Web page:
NextNet Expedience is a non-line-of-sight broadband wireless access system designed for rapid deployment of high-speed, two-way voice and data services over the “last mile” of the communications network. NextNet uses radio transmission, rather than lasers, and focuses on providing high speed, low-cost wireless Internet access for residential and small office or home office users. Their CPE (customer premise equipment) integrates the modem, transceiver, and antenna into a single compact indoor unit completely installable by the customer. The integrated CPE combines plug-and-play functionality with OFDM radio transmission reliability. The CPE unit connects to any IP-based device via a standard Ethernet connection, and supports single or multiple users on one subscriber connection. www.nextnetwireless.com

RoamAbout R2, from Enterasys Networks, is a customizable and expandable wireless platform that allows users to maintain connection to the network from any location on campus. The RoamAbout PC card uses radio frequencies instead of a LAN connection, switching access points as the user moves about the network. The Enterasys outdoor RoamAbout allows customers to quickly establish high-speed connectivity between buildings without the inconvenience of installing cable or the recurring expense of leased T1 lines, providing a solution for extending wired LANs or building wireless LANs. Wireless users can run high-bandwidth applications previously available only from traditional wired networks. These features create a smooth technology migration, eliminating the need to upgrade an entire infrastructure or discard previously purchased PC radio cards. www.enterasys.com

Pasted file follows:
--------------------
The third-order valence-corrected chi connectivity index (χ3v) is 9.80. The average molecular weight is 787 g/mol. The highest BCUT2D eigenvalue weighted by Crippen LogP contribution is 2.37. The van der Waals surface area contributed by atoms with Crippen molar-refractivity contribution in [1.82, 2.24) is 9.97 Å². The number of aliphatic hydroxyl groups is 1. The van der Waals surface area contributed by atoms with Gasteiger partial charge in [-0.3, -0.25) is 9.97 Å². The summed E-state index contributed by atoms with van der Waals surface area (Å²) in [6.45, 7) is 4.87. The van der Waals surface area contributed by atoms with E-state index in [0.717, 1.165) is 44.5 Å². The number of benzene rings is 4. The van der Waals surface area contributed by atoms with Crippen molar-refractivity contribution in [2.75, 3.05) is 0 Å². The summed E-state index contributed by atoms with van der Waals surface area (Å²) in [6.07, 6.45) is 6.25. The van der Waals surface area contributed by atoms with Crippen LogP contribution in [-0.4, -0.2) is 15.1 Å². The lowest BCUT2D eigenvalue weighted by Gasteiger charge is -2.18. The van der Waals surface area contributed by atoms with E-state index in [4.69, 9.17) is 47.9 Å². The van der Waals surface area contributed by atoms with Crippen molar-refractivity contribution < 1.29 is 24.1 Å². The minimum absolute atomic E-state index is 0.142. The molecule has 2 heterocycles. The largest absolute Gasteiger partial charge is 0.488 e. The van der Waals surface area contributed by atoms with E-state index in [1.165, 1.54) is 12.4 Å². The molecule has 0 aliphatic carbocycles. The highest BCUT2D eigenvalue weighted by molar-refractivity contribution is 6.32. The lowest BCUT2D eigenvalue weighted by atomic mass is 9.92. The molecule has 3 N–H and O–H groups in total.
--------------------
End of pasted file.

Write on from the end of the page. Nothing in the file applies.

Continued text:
Symbol wireless local area networking 24 is a technology solution that relies on handheld devices. The goal is to overcome insufficient or inconvenient data drops, provide students with ready access to technology tools, and simplify technology use for teachers. The handheld devices free teachers and students from the wired classroom, allowing learning to take place anywhere—in the gym, on the quad, or in the dorm. Administrators, teachers, and security personnel have instant access to student records. Bar code laser scanning facilitates the creation of a mobile, interactive classroom. www.symbol.com

ZoomAir wireless networking products extend networks for short distances and are especially suitable for short-term solutions such as campus festivals, fairs, or other off-the-wired-network events. The products provide a range of up to 300 feet indoors and 1,000 feet outdoors, an 11 Mbps data rate, and Windows 95/98/NT/2000 drivers. AP11 Access Point Hardware connects a ZoomAir or other similarly compliant wireless network to an existing wired Ethernet LAN, extending the range of the wireless network. This solution utilizes existing PCs and extends the range of ad-hoc set-ups (using the full radius around a centered access point). The LAN to LAN Bridging Kit solution establishes a permanent wireless link between LANs in separate buildings or facilities within line of sight of each other. www.zoom.com